Yesterday the Elmira Star Gazette published a story describing a group, called the “Commitee for Elmira”, that I helped create for the purpose encouraging dialog between the city and the county. In it, the Star Gazette referenced a statement the committee shared with the paper, but it did not publish the statement. The purpose of this guest blog is to share the statement, and the issues it identifies, with the public.

By way of background, the statement from the Committee for Elmira was sent to the Star-Gazette two months ago; it was not in response to the city’s announcement to the 17% tax increase.  I have read the responses and critiques to the Star-Gazette article and subsequent blogs with interest.  The various point-of-views, extreme or not, have value worth consideration.  It is encouraging to see that people care, are willing to offer suggestions, and take part in the solution process.

The purpose of the statement is a simple one, to get the two entities (City/County) engaged in conversations that best serve the people they represent.  It remains to be seen if that purpose will be served.  I am encouraged to see responses from both the County and City Administration to the Star-Gazette article.  I am also heartened to see comments on social media from Mike Krusen, Deputy County Executive, expressing an interest in having a positive conversation with the City Administration.  It isn’t easy opening yourself up to what can be intense criticism via social media, so I respect his willingness to be open.

There will be an opportunity at the end of January or beginning of February for a meeting that could have great significance for the County and City.  The players simply need to come to the table looking ahead rather than behind.  We must stop thinking we are playing a tennis match where one player must beat the other.  Instead we need to subscribe to the notion we are playing a game of solitaire where there is only one player whose purpose is to win.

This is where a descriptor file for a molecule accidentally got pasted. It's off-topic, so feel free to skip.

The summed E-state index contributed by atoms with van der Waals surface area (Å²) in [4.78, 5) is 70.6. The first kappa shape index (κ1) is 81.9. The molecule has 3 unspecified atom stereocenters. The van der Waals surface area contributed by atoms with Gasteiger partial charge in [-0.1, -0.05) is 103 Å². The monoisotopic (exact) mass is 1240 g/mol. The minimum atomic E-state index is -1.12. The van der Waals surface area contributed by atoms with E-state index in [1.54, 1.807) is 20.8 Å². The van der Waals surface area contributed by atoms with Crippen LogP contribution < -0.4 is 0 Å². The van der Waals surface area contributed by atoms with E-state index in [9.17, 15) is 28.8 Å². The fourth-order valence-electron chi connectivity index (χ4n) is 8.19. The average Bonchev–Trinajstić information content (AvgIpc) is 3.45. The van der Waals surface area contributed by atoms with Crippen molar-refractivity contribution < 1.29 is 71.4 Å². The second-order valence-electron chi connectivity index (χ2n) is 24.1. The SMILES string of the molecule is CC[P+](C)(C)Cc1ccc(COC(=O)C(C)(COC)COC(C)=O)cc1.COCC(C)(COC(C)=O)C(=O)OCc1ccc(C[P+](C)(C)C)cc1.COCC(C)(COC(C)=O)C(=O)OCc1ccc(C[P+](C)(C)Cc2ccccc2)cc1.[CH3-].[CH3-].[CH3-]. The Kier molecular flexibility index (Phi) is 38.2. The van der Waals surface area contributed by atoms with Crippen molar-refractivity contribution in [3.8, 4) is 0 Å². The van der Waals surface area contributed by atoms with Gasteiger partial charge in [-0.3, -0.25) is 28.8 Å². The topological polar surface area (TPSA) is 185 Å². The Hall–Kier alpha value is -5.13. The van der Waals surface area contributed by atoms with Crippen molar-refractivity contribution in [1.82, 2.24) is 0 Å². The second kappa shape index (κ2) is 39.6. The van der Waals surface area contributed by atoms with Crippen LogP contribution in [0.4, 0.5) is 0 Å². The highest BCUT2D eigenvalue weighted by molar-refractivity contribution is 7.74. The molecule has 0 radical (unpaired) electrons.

I believe it is important to see the entire statement from the Committee for Elmira and not just portions that can be misinterpreted and taken out of context.  For that reason, I’d like to share what we came up with; please see below.

Jim Waters

Committee For Elmira – Statement


The Committee For Elmira was formed with a dual purpose: to advocate for the taxpayers of Elmira and to provide support to the management of the city by identifying 2-3 top priorities, finding solutions, recommending employee responsibility for the task, and suggesting a proposed plan to resolve the issue.    The committee is non-partisan, being comprised of members who share one simple commonality: a passion for a better Elmira.  The group includes several retired city employees, business owners, a developer, a former city council member and a current city representative from the county legislature all with decades of community service.

Over the past 9 months the committee has met once or twice each month for several hours.  During some of those brainstorming sessions, several community officials have been invited to participate, including the Mayor, City Manager, a Councilmember, Director of Community Development, Director of Code Enforcement and other resources outside of Elmira city government, such as City Planning and Economic Development Directors from other successful municipalities.  Several topics were discussed and recommendations made; such as the possible creation of a city planner position in the future.  Also discussed is the importance of a city representative being appointed to the IDA Board of Directors.  There is currently a vacancy on the board previously held by the former City Manager but no offer has been made to the present city administration.

At our last meeting the committee recognized one detrimental issue that continued to come up during each of our discussions: the contentious relationship between the County of Chemung and the City of Elmira.  The tumultuous relationship between the two entities has been evident both publicly and privately over the past several years, which begs the question of “Why?”  Common sense would tell us a respectful, open relationship would better serve the purposes and interests of both, yes?  The purpose of this communication is to make recommendations to both and is not intended to lay blame.


The Committee For Elmira recognizes the importance of a positive, forward-thinking relationship between the County and the City.  What is missing between the two is a trusted dialogue with open communication where motives are clear and proposals are detailed.  We recognize being a government official can wear on patience but patience is exactly what is needed!  Often the two entities are reacting to each other rather than adopting a proactive approach; both need to recognize they are not on different sides but on the same, working toward the common goal of attracting jobs, growth, and sustainable economic vitality.  None of these goals will be achieved without developing that relationship.